Sunday, May 17, 2015

Breaking Free From A Culture of Dependency With Professional Development Trainings

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How are you breaking free from a culture of dependency when it comes to "hand holding" some teachers with Professional Development training's, and instead empower educators and lead with a focus on centered- leadership, as a challenged based teaching and learningmodel for staff in-services?

I pose this question as there are still a lot of teachers needing/wanting/demanding the "cookie cutter approach" or "hand holding" or "spoon feeding" when it comes to professional development training. They want you to show them but also want you to do it for them when it comes to learning something new. The self-directed and self-motivated teacher is lacking in our educational system, but how can we change this teaching and learning scenario?

I have come to realize the importance of modeling many new types of new learning through varied and active learning strategies in my training's. My continued focus will be to jump
group_meeting_pc_400_clr_3625.pngstart most of my F2F training's with a game-infuse learning challenge and throughout the day of training- as a collaborative team setting. Setting up educators in "dynamic duo's or transformation trio's"  collaborative groups, is necessary so all learners can experience a safe game-infuse challenge, and work on the challenge in a team setting. When given a challenge singally, many teachers may struggle to solve the challenge or feel they are falling behind by the competitiveness from other teachers. We do not want teachers feeling isolated as a single "lone ranger" to be left out in the dark and give up on the challenge on their own, when in all actually they need to be social and to interact, and actively listen from one another to showcase how creative they truly area. This modeled strategy of creating collaborative groups as "dynamic duo's or transformative trio's" allows for me as the facilitator to now rotate through to meet with each group individually, to actively listening to their problem solving and reasoning skills, to document accountability from each team member, and to interject only where necessary more critical thinking questions to have teams think more deeply about the topic. That's when the real learning takes place, and I as a facilitator am now their guide - to reinsure I am still there within reach, but letting the teams dig into active learning through discovery from their peers.

To ensure each team member is pulling their weight, I also assign student job task cards to each participant to be accountable for their individual effort to contribute to team success of the learning process. I have linked the varied student job task cards with their assigned tasks, and I have created for you to use. You can print off the student job task cards, and cut out and place in a badge holder attached to a lanyard. This visual badge allows for me as the instructor to see who is doing what in each group when I do my MWA's - "Mobile Walk Around's" and this is key for me as the instructor for documentation of accountability for each individual learner in the group.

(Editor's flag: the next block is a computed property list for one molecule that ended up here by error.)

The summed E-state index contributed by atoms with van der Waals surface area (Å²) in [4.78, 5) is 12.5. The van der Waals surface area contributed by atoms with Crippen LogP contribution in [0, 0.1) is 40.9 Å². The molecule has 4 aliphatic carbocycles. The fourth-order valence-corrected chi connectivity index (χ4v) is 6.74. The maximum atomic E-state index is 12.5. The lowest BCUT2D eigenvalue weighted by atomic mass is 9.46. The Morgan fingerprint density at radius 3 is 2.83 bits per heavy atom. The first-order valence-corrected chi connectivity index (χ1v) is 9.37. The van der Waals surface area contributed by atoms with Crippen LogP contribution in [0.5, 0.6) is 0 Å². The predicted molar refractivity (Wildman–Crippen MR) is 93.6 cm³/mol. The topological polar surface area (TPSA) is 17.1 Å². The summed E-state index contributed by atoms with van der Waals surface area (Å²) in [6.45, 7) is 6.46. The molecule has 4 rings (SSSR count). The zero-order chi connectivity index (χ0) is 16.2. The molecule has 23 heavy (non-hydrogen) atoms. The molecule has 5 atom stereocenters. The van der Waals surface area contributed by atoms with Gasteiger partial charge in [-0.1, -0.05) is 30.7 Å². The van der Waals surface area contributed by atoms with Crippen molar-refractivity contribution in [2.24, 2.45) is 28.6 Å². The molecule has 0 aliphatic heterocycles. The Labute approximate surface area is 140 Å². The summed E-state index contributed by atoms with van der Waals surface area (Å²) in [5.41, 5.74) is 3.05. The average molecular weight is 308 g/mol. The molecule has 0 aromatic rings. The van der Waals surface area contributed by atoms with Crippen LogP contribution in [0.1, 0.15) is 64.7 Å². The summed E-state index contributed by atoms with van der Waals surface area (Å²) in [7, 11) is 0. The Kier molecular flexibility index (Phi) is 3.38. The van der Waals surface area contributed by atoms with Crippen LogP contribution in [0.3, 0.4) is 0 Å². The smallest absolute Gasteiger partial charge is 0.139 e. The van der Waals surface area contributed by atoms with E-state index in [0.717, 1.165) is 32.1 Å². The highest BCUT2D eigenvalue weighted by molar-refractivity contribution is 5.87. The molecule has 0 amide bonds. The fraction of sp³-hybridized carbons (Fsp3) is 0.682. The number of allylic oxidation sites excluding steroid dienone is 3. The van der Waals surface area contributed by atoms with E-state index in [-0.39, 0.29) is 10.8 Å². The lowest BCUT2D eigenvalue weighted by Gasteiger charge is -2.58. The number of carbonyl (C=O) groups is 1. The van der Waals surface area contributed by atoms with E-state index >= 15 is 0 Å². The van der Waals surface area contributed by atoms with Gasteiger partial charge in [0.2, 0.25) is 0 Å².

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So in conclusion, how are you going to model, implement and empower educators or students with a "centered- leadership, challenged based teaching and learning model" for your next staff in-service or student led activity? Can't wait to hear your ideas.

This post is also cross referenced in the Intel Engage Community- come on over to join thousands of educators world wide in this free, active and collaborative online community with mny game-infused learning challenges.  https://engage.intel.com/message/145912#145912 

2 comments:

Marie Garrido is LiteracyLightbulb! said...

I found this very thought provoking as I am in the middle of planning summer literacy workshops in my district. My goal is to engage the participants in the material--get them to do the talking, working, and thinking. The term "centered leadership" is new to be, but there is a ring of truth. To me, centered leadership is the opposite of hierarchical leadership, and the teachers are leaders themselves, empowered to make change. I like it!

:)
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Naomi Harm said...

Marie thank you for your insightful reflection and so glad that you too are looking for inspiring PD active learning opportunities that are truly meaningful and add value to the teaching and learning environment for your educators.

Yes, centered-leadership is empowerment from a collaborative perspective that includes active team co-facilitation from Administrstors, teacher leaders and your IT folk as true mentors in the teaching and learning process.

I look forward to reading your blog. Thanks for sharing.